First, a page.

Thai agricultural workers in Israel face serious labor rights abuses because Israeli authorities are failing to enforce their own laws, Human Rights Watch said in a report released today. Israeli authorities should take immediate steps to improve its enforcement mechanisms and investigate whether unsatisfactory living and working conditions have contributed to a troubling pattern of deaths among migrant workers from Thailand.
This report provides the findings of an analysis of the legal framework and the complaint mechanisms for workers with grievances to seek redress - and puts forward recommendations for strengthening the system.
A primer on ILO CONVENTION No. 189 (Domestic Workers Convention) & RA 10361 Domestic Workers Act (Batas Kasambahay)
Often performed by family members, particularly women, domestic work is neither recognized as a formal component of the economy nor properly compensated. When done by hired labour, it is often not included in the labour laws of the country. Therefore, domestic workers do not enjoy the full protection of labour laws and they are often underpaid and asked to work extra time. In order to better inform domestic workers of their rights, the Philippine Migrants Rights Watch (PMRW), with the support of the International Labour Organization’s ASEAN TRIANGLE project, has developed this educational booklet on Convention 189 on Decent Work for Domestic Workers and RA 10361 otherwise known as Batas Kasambahay or Domestic Workers Law.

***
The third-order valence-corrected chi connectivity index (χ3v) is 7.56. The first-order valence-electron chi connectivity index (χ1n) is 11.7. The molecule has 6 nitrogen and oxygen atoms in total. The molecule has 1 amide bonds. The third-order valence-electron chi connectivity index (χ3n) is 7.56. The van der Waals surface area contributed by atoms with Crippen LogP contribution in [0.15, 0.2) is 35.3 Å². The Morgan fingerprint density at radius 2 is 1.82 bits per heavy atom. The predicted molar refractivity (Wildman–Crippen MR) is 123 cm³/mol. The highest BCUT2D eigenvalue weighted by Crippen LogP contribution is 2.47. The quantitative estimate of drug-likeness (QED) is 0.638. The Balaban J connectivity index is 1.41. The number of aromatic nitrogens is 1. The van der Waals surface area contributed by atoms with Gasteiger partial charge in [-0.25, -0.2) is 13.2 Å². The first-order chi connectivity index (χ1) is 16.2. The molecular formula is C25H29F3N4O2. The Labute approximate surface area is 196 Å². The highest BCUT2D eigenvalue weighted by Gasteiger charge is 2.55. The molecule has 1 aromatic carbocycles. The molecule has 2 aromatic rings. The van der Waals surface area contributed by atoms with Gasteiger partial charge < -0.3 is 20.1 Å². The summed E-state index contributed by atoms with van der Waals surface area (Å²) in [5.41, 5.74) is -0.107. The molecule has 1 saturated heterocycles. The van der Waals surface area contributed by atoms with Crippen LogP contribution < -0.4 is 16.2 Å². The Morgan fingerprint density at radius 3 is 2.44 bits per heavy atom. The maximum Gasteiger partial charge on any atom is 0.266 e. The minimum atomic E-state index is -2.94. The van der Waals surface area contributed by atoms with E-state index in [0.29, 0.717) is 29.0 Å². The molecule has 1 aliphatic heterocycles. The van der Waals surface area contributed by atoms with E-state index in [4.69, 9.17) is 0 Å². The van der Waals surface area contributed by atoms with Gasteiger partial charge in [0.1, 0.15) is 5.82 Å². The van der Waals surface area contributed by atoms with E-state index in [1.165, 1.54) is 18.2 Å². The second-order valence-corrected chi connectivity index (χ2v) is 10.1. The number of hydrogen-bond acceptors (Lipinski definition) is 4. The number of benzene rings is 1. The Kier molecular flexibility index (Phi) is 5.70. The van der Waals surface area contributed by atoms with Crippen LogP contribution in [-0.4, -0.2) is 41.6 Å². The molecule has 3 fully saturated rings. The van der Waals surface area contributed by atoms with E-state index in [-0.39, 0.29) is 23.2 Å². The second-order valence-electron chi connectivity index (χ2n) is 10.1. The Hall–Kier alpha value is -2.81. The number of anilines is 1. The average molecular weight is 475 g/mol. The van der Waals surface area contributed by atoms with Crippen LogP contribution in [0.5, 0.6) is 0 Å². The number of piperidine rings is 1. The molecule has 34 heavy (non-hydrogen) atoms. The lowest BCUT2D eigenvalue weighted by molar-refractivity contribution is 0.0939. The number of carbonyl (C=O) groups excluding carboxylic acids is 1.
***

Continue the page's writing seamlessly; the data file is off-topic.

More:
This Referral Directory 2014 is an important tool for national & regional social workers, border authorities, and community-based service providers working with Cambodian migrants & trafficked persons and aims to assist these stakeholders to make appropriate and effective referrals for their clients.